We can look back just a few chapters to Genesis 28 and see that Jacob’s night by the river alone is similar to another dramatic night in his life: the night he fled from his brother and Canaan. In that story, Jacob lays his head on a stone and has a dream of angelic beings ascending and descending a huge stairway connecting heaven and earth. Above the stairway, God appears and promises protection, blessing, and an eventual return to Canaan. In Genesis 32, the story that begun in chapter 28 has come full circle: the promise of the return to Canaan is being fulfilled and a potential showdown with his brother is on the horizon, and Jacob finds himself alone at night, again.
The stage seems to be set for another strange encounter.
This encounter, though, is more mysterious than the first one. In the earlier story with the stairway to heaven, there is no hint of conflict, and the divine being involved is clearly identified as God, who reaffirms to Jacob the promise that he made to Jacob’s father and grandfather.
On the other hand, the identity of the “wrestler/ man” in Genesis 32 is not nearly as clear. The narrator says only that a “man” wrestled with Jacob until the break of day. There are hints in the story that this “man” is not an ordinary man … probably the most obvious “hint” is that this man wrenched Jacob’s hip just by touching the socket of the hip.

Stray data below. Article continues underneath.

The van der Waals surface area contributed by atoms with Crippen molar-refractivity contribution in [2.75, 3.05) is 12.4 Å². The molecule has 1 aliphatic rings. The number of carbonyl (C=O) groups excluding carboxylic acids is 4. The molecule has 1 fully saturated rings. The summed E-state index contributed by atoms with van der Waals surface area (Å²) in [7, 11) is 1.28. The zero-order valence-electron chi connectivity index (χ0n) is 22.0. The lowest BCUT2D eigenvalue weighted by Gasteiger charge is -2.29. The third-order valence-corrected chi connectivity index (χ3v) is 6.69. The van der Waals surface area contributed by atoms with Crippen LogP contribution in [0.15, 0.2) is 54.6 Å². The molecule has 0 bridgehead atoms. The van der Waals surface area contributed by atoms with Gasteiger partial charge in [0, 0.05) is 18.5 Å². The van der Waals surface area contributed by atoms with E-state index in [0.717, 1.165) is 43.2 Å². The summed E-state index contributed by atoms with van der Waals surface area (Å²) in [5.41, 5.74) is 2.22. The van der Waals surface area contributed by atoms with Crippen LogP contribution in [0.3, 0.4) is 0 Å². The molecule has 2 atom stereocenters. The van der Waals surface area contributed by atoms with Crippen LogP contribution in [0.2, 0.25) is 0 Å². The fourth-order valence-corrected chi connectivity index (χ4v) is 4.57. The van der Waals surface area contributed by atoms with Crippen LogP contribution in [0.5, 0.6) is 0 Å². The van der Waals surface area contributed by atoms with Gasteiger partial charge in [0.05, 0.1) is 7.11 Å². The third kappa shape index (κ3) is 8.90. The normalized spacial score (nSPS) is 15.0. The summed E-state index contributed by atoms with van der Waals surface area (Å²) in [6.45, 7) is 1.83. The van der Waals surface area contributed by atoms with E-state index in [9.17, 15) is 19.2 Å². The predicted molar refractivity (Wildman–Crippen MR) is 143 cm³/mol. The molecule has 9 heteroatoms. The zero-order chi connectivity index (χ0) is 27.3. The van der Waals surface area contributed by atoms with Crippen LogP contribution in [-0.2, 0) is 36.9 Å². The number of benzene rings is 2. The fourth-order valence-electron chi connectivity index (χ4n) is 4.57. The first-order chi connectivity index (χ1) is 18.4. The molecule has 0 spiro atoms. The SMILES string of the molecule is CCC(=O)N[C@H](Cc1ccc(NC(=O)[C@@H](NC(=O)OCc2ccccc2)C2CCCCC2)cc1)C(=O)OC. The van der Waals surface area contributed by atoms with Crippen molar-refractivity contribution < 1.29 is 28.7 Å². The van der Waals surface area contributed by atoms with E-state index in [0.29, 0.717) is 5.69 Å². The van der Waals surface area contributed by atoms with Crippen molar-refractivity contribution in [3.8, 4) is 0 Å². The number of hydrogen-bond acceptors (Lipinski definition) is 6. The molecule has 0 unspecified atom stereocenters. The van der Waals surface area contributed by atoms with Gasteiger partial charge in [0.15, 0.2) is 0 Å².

Jacob’s demand for a blessing from this man is also a clue to us. We don’t read it in the scripture, here must be something about the man that we don’t know allowing Jacob to recognize him as God and demand a blessing.
The closest the scripture comes to telling us the man’s identify comes in verse 28 where the man says “you have struggled with God and with humans and have overcome.” Interestingly, though, even this statement is not as clear as we read it today … although the NIV and other current translations of the Bible typically use the word “God” in this passage, the original word used was Elohim. This word does not quite as clearly identify the man as God … . Elohim is a somewhat generic term that can refer specifically to YHWH or God, but can also refer to gods in a more general sense. The NIV translates elohim as “God” in both verses, but that doesn’t make it obvious that Jacob’s opponent is God … after all, why should YHWH God, need to ask Jacob his name?